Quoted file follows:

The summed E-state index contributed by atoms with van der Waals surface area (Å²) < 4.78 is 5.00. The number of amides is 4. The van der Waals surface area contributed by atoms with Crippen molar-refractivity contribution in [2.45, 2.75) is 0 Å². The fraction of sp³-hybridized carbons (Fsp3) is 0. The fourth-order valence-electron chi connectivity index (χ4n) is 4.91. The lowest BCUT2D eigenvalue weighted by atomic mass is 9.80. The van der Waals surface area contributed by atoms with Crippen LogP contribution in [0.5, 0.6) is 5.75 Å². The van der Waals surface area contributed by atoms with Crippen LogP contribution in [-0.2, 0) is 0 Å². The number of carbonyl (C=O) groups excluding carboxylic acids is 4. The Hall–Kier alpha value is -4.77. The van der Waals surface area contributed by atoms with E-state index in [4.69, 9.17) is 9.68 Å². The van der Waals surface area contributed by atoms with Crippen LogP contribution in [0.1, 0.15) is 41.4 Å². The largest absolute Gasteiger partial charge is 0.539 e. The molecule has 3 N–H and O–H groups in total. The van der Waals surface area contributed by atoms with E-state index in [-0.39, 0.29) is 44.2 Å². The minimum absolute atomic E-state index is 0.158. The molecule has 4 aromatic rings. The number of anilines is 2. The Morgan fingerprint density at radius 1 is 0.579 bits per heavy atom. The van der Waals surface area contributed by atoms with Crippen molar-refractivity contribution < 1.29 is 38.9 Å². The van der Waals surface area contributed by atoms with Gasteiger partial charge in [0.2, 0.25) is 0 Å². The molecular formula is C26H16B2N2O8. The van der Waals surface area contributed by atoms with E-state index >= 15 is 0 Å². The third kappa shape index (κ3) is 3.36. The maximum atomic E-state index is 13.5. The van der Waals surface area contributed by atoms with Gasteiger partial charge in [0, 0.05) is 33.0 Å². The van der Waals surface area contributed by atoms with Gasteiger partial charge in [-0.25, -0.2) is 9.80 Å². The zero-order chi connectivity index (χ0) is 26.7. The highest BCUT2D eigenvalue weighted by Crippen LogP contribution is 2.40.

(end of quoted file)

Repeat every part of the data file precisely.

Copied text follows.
The summed E-state index contributed by atoms with van der Waals surface area (Å²) < 4.78 is 5.00. The number of amides is 4. The van der Waals surface area contributed by atoms with Crippen molar-refractivity contribution in [2.45, 2.75) is 0 Å². The fraction of sp³-hybridized carbons (Fsp3) is 0. The fourth-order valence-electron chi connectivity index (χ4n) is 4.91. The lowest BCUT2D eigenvalue weighted by atomic mass is 9.80. The van der Waals surface area contributed by atoms with Crippen LogP contribution in [0.5, 0.6) is 5.75 Å². The van der Waals surface area contributed by atoms with Crippen LogP contribution in [-0.2, 0) is 0 Å². The number of carbonyl (C=O) groups excluding carboxylic acids is 4. The Hall–Kier alpha value is -4.77. The van der Waals surface area contributed by atoms with E-state index in [4.69, 9.17) is 9.68 Å². The van der Waals surface area contributed by atoms with Crippen LogP contribution in [0.1, 0.15) is 41.4 Å². The largest absolute Gasteiger partial charge is 0.539 e. The molecule has 3 N–H and O–H groups in total. The van der Waals surface area contributed by atoms with E-state index in [-0.39, 0.29) is 44.2 Å². The minimum absolute atomic E-state index is 0.158. The molecule has 4 aromatic rings. The number of anilines is 2. The Morgan fingerprint density at radius 1 is 0.579 bits per heavy atom. The van der Waals surface area contributed by atoms with Crippen molar-refractivity contribution < 1.29 is 38.9 Å². The van der Waals surface area contributed by atoms with Gasteiger partial charge in [0.2, 0.25) is 0 Å². The molecular formula is C26H16B2N2O8. The van der Waals surface area contributed by atoms with E-state index >= 15 is 0 Å². The third kappa shape index (κ3) is 3.36. The maximum atomic E-state index is 13.5. The van der Waals surface area contributed by atoms with Gasteiger partial charge in [0, 0.05) is 33.0 Å². The van der Waals surface area contributed by atoms with Gasteiger partial charge in [-0.25, -0.2) is 9.80 Å². The zero-order chi connectivity index (χ0) is 26.7. The highest BCUT2D eigenvalue weighted by Crippen LogP contribution is 2.40.